The contrast between the light romance and likable characters at the beginning of the film and the harsh realities of terrorism towards the end is big. But the painful, and most important message of her film is just that, says Abyar: ‘These are ordinary people who fall victim to a radicalism. It can happen to any of us. Whether we are vulnerable and searching for purpose, or we are a happy-go-lucky person in love.’ She adds: ‘I didn’t want to make a film about a terrorist. That would have been the easy choice. This film is a personal story, through the eyes of ordinary (female) characters and how they unwillingly become victim to an ideology.’
‘When the Moon was Full looks like a big fiction film production. But it was made as a documentary, with a very limited set-up.’
Narges and her team, of whom actor Houtan Shakiba and producer Mohammad Hossein Ghasemi have joined us for the interview, shot almost all the scenes in the actual region where the Jundallah terrorist group was active from around 2003-2012. Partly in Pakistan and partly in Iran, where foreign people were known to be taken hostage. How were they, then, able to film in ‘enemy territory’? Abyar comments that she did a lot of research beforehand. ‘I watched YouTube videos of the terrorist group members, to see how they acted and lived. I wanted to get very close to their real activities in my portrayal. Although it is a fiction film, we had to have more of a documentary approach. We had to infiltrate and get the right locals to trust us.’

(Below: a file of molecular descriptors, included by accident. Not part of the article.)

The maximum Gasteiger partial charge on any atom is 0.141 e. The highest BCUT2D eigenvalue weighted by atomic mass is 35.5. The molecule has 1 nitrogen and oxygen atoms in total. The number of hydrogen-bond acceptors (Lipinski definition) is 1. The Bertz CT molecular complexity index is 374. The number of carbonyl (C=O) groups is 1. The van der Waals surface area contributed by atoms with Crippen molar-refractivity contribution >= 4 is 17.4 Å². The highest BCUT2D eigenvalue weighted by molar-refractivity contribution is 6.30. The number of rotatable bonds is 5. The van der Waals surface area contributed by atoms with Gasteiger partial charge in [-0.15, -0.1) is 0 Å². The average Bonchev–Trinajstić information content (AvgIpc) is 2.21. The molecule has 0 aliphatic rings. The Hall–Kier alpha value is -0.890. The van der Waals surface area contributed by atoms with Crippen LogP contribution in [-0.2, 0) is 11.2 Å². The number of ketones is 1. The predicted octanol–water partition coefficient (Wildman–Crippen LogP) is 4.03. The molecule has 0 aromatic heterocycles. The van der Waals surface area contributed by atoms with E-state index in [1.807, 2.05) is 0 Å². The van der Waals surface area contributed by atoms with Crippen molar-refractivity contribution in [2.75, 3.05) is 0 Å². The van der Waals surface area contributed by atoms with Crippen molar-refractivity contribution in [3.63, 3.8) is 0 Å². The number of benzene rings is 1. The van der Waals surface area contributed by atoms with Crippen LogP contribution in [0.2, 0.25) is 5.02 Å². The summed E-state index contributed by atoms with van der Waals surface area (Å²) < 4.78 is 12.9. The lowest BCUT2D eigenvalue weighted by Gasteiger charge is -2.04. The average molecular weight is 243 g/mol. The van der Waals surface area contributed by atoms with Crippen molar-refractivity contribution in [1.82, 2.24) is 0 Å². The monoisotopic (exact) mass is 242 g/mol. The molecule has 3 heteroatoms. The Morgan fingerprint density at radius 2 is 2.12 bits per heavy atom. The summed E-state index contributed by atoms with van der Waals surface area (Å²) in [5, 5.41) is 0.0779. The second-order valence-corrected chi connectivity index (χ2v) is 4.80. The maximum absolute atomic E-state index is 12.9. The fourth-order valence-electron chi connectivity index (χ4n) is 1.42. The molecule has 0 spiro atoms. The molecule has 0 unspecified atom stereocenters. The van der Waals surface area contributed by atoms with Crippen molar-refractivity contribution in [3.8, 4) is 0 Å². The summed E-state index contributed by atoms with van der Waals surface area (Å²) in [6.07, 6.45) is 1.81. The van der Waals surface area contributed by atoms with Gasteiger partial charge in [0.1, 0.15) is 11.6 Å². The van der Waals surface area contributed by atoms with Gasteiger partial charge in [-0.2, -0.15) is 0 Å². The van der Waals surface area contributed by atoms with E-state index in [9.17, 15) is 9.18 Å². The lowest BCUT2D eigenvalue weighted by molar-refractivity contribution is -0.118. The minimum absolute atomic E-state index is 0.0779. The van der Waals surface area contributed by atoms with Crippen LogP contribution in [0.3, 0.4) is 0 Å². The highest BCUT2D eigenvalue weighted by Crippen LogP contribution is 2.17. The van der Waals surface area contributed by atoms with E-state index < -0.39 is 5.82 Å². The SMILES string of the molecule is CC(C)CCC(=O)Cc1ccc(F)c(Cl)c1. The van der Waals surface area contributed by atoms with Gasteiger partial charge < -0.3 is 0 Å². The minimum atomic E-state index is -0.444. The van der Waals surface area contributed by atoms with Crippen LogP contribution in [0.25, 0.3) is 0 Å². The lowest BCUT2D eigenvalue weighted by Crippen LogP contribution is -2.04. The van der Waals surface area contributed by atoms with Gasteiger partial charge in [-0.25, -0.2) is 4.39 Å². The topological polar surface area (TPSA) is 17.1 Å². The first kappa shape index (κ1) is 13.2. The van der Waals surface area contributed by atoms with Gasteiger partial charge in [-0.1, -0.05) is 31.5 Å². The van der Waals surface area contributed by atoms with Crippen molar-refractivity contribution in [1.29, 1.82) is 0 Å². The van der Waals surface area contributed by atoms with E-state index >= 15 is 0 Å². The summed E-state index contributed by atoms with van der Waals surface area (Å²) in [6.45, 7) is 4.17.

Abyar hired both a DOP and editor who were specialized in documentary films and producer Mohammad Hossein Ghasemi, also, admits that he approached the project as such. ‘Fiction filmmakers would feel too limited in the conditions we had to shoot in,’ says Abyar. ‘For example, we shot a lot of market and street scenes with a hidden camera, covered by a cloth.’